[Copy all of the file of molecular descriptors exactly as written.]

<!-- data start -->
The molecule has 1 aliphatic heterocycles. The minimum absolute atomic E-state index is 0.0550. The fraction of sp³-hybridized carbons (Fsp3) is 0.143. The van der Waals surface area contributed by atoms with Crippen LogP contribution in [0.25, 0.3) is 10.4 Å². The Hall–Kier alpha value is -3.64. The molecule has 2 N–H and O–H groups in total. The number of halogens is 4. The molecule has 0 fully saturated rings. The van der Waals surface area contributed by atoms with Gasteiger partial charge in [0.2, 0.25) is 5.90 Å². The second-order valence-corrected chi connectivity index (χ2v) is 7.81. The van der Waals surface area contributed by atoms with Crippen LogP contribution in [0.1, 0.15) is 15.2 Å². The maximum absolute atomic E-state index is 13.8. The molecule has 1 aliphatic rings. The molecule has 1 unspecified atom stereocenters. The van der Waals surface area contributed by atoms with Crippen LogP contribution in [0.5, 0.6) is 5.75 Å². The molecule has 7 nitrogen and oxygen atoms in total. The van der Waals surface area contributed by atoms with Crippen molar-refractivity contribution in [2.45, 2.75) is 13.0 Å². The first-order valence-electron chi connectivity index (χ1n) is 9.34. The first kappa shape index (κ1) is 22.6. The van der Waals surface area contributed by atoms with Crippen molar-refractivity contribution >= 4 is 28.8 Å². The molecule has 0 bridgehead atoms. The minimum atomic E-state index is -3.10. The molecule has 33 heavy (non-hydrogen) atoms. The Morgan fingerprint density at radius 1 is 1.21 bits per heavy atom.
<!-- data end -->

The molecule has 1 aliphatic heterocycles. The minimum absolute atomic E-state index is 0.0550. The fraction of sp³-hybridized carbons (Fsp3) is 0.143. The van der Waals surface area contributed by atoms with Crippen LogP contribution in [0.25, 0.3) is 10.4 Å². The Hall–Kier alpha value is -3.64. The molecule has 2 N–H and O–H groups in total. The number of halogens is 4. The molecule has 0 fully saturated rings. The van der Waals surface area contributed by atoms with Gasteiger partial charge in [0.2, 0.25) is 5.90 Å². The second-order valence-corrected chi connectivity index (χ2v) is 7.81. The van der Waals surface area contributed by atoms with Crippen LogP contribution in [0.1, 0.15) is 15.2 Å². The maximum absolute atomic E-state index is 13.8. The molecule has 1 aliphatic rings. The molecule has 1 unspecified atom stereocenters. The van der Waals surface area contributed by atoms with Crippen LogP contribution in [0.5, 0.6) is 5.75 Å². The molecule has 7 nitrogen and oxygen atoms in total. The van der Waals surface area contributed by atoms with Crippen molar-refractivity contribution in [2.45, 2.75) is 13.0 Å². The first-order valence-electron chi connectivity index (χ1n) is 9.34. The first kappa shape index (κ1) is 22.6. The van der Waals surface area contributed by atoms with Crippen molar-refractivity contribution >= 4 is 28.8 Å². The molecule has 0 bridgehead atoms. The minimum atomic E-state index is -3.10. The molecule has 33 heavy (non-hydrogen) atoms. The Morgan fingerprint density at radius 1 is 1.21 bits per heavy atom.